How Mirrors And One-way Mirrors Are Made

The Process Of Making Mirrors And One-way Mirrors Simplified


By: Jeremy Huang, Journalist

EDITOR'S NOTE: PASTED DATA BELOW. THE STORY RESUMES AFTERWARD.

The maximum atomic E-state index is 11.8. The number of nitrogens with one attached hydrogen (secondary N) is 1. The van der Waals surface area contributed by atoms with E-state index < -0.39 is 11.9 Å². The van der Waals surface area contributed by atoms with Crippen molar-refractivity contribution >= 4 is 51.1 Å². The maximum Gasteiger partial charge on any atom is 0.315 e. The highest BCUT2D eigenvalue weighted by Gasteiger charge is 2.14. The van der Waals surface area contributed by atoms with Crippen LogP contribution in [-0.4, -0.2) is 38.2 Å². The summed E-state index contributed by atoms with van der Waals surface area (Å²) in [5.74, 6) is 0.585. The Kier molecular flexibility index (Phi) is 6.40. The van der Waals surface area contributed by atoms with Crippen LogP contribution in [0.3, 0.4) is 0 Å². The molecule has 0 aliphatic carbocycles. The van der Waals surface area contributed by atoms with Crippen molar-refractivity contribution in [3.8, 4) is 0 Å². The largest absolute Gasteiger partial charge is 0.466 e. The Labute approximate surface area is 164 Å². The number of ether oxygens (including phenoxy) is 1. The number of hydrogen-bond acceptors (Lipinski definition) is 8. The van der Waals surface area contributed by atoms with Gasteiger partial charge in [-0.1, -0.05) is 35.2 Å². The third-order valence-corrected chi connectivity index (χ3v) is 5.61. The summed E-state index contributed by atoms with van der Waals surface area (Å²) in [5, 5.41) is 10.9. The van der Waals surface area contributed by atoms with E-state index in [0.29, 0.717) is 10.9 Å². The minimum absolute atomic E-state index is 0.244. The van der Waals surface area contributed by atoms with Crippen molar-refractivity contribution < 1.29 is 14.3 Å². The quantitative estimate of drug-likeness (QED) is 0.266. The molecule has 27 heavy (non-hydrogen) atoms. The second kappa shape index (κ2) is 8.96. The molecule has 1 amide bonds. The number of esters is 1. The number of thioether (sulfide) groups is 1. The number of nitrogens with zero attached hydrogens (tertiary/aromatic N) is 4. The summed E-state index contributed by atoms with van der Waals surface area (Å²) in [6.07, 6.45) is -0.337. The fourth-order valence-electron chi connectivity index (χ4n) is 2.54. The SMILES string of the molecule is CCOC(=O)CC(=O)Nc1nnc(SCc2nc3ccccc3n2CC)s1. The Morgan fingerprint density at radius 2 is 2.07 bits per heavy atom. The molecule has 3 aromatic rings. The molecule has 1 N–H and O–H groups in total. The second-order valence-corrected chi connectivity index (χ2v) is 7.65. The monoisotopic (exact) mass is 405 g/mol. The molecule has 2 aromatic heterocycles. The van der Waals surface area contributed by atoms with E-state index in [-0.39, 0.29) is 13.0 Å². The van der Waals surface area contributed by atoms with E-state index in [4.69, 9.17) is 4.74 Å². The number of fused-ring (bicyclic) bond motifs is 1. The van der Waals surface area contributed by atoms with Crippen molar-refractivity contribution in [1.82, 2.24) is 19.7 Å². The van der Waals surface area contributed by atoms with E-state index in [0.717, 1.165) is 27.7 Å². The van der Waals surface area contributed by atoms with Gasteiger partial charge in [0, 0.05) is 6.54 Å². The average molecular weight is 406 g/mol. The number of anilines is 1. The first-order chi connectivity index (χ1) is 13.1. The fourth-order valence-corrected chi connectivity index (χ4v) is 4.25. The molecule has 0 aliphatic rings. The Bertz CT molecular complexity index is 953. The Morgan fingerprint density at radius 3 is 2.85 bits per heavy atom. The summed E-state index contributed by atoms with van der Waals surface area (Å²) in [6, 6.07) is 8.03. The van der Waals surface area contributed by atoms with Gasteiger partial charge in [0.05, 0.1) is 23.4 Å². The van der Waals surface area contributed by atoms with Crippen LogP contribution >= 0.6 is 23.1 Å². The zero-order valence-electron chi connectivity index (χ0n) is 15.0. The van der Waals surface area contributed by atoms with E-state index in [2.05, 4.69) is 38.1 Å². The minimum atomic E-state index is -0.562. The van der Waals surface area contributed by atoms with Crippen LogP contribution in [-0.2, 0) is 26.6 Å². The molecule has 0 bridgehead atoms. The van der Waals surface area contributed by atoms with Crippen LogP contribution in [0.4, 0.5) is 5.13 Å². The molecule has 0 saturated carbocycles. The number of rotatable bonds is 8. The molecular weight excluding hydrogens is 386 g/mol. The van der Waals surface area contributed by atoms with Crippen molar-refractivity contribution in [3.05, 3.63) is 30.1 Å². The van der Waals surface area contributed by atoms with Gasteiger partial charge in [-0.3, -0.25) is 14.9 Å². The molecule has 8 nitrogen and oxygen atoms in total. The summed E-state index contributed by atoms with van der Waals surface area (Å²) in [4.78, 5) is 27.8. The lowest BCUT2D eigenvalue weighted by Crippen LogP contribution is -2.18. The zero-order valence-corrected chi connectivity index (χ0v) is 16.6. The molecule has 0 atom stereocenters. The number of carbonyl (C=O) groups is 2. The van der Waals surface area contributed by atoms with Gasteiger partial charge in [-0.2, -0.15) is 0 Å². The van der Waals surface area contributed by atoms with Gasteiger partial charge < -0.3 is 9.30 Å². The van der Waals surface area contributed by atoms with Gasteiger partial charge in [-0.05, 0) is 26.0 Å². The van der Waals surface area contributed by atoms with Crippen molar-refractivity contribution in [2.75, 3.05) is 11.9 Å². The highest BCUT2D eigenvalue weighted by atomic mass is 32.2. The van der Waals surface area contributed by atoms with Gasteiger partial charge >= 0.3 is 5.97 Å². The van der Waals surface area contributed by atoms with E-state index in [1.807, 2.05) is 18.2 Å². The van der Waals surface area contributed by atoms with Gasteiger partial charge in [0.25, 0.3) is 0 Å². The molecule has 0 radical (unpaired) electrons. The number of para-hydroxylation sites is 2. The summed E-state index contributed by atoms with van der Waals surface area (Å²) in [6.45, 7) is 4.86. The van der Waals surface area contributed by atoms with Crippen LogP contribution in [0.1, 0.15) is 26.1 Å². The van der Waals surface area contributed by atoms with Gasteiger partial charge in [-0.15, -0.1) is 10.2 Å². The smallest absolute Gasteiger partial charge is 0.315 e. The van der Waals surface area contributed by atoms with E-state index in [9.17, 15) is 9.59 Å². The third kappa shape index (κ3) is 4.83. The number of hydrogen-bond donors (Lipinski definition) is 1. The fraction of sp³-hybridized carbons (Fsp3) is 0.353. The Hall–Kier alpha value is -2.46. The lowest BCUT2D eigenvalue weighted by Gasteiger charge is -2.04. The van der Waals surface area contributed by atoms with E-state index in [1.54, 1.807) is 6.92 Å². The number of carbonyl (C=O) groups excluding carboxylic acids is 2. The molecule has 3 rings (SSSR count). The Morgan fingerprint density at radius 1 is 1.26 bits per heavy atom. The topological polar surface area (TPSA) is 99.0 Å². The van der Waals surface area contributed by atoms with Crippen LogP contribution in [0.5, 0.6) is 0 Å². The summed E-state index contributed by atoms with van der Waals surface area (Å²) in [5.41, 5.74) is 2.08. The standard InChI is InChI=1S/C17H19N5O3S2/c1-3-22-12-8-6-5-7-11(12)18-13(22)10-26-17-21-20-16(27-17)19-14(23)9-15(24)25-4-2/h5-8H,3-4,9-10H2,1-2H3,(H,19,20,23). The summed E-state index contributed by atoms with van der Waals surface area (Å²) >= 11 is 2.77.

Mirrors are a common item that can be found in almost every building in America, but not many people know the process of making them. The procedure is actually quite simple: mirrors are made by silvering, which is spraying a thin layer of silver or aluminum onto the back of a sheet of glass. Mirrors work by reflecting light off the aluminum or silver coating, which is made more durable by its glass covering. Another method of making mirrors is to polish already reflective metals, such as speculum metal, a mixture of 2/3 copper and 1/3 tin. On the other hand, the process of making one-way mirrors (which, strangely enough, are also called two-way mirrors), would seem much more complex than the regular ones we’re used to. But, the trick is actually much simpler than most would think. According to, “in one-way glass, the reflective material is applied less densely. This is called half-silvering. The effect is that the glass is not completely opaque like a traditional mirror. About half the light that hits the glass passes through it, and the other half is reflected.” This allows half of the mirror to be semi-transparent, while the other side is about as reflective as traditional mirrors. The most effective usage of one-way mirrors is when the reflective side faces a brightly lit room, while the semi-transparent side faces a darker room. Lots of light to reflect off of the reflective side, allowing people to see their own reflection, especially when the room’s light overwhelms the dimly light room. Conversely, the light reflected back into the dark side is overwhelmed by the light coming from the bright side. This allows people in the dark side to observe the bright room covertly.